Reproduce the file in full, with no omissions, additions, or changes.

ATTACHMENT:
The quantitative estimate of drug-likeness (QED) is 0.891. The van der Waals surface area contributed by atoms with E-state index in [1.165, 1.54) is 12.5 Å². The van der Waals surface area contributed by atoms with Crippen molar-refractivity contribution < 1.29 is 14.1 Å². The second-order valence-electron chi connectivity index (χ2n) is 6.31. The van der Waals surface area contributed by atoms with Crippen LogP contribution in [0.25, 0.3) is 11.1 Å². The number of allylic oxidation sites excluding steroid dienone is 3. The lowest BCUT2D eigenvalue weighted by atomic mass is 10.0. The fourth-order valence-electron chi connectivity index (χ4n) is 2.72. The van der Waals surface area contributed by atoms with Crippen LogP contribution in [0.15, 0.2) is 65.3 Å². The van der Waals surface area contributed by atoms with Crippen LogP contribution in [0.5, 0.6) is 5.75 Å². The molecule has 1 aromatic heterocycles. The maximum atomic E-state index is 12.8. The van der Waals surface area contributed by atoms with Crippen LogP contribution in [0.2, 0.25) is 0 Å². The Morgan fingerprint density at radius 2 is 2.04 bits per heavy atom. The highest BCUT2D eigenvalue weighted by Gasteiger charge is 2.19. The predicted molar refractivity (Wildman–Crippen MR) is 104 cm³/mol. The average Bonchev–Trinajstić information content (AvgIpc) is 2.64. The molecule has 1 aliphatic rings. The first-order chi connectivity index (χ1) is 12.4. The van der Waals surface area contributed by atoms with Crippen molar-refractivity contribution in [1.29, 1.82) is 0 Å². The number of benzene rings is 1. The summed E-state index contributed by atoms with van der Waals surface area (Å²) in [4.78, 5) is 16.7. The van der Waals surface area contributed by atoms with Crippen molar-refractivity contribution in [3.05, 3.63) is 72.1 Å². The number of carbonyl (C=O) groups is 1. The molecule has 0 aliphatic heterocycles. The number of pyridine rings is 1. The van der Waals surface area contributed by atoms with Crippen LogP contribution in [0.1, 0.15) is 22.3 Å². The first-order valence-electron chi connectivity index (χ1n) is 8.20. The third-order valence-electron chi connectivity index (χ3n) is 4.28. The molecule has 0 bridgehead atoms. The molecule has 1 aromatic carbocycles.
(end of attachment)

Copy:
The quantitative estimate of drug-likeness (QED) is 0.891. The van der Waals surface area contributed by atoms with E-state index in [1.165, 1.54) is 12.5 Å². The van der Waals surface area contributed by atoms with Crippen molar-refractivity contribution < 1.29 is 14.1 Å². The second-order valence-electron chi connectivity index (χ2n) is 6.31. The van der Waals surface area contributed by atoms with Crippen LogP contribution in [0.25, 0.3) is 11.1 Å². The number of allylic oxidation sites excluding steroid dienone is 3. The lowest BCUT2D eigenvalue weighted by atomic mass is 10.0. The fourth-order valence-electron chi connectivity index (χ4n) is 2.72. The van der Waals surface area contributed by atoms with Crippen LogP contribution in [0.15, 0.2) is 65.3 Å². The van der Waals surface area contributed by atoms with Crippen LogP contribution in [0.5, 0.6) is 5.75 Å². The molecule has 1 aromatic heterocycles. The maximum atomic E-state index is 12.8. The van der Waals surface area contributed by atoms with Crippen LogP contribution in [0.2, 0.25) is 0 Å². The Morgan fingerprint density at radius 2 is 2.04 bits per heavy atom. The highest BCUT2D eigenvalue weighted by Gasteiger charge is 2.19. The predicted molar refractivity (Wildman–Crippen MR) is 104 cm³/mol. The average Bonchev–Trinajstić information content (AvgIpc) is 2.64. The molecule has 1 aliphatic rings. The first-order chi connectivity index (χ1) is 12.4. The van der Waals surface area contributed by atoms with Crippen molar-refractivity contribution in [1.29, 1.82) is 0 Å². The number of benzene rings is 1. The summed E-state index contributed by atoms with van der Waals surface area (Å²) in [4.78, 5) is 16.7. The van der Waals surface area contributed by atoms with Crippen molar-refractivity contribution in [3.05, 3.63) is 72.1 Å². The number of carbonyl (C=O) groups is 1. The molecule has 0 aliphatic heterocycles. The number of pyridine rings is 1. The van der Waals surface area contributed by atoms with Crippen LogP contribution in [0.1, 0.15) is 22.3 Å². The first-order valence-electron chi connectivity index (χ1n) is 8.20. The third-order valence-electron chi connectivity index (χ3n) is 4.28. The molecule has 0 bridgehead atoms. The molecule has 1 aromatic carbocycles.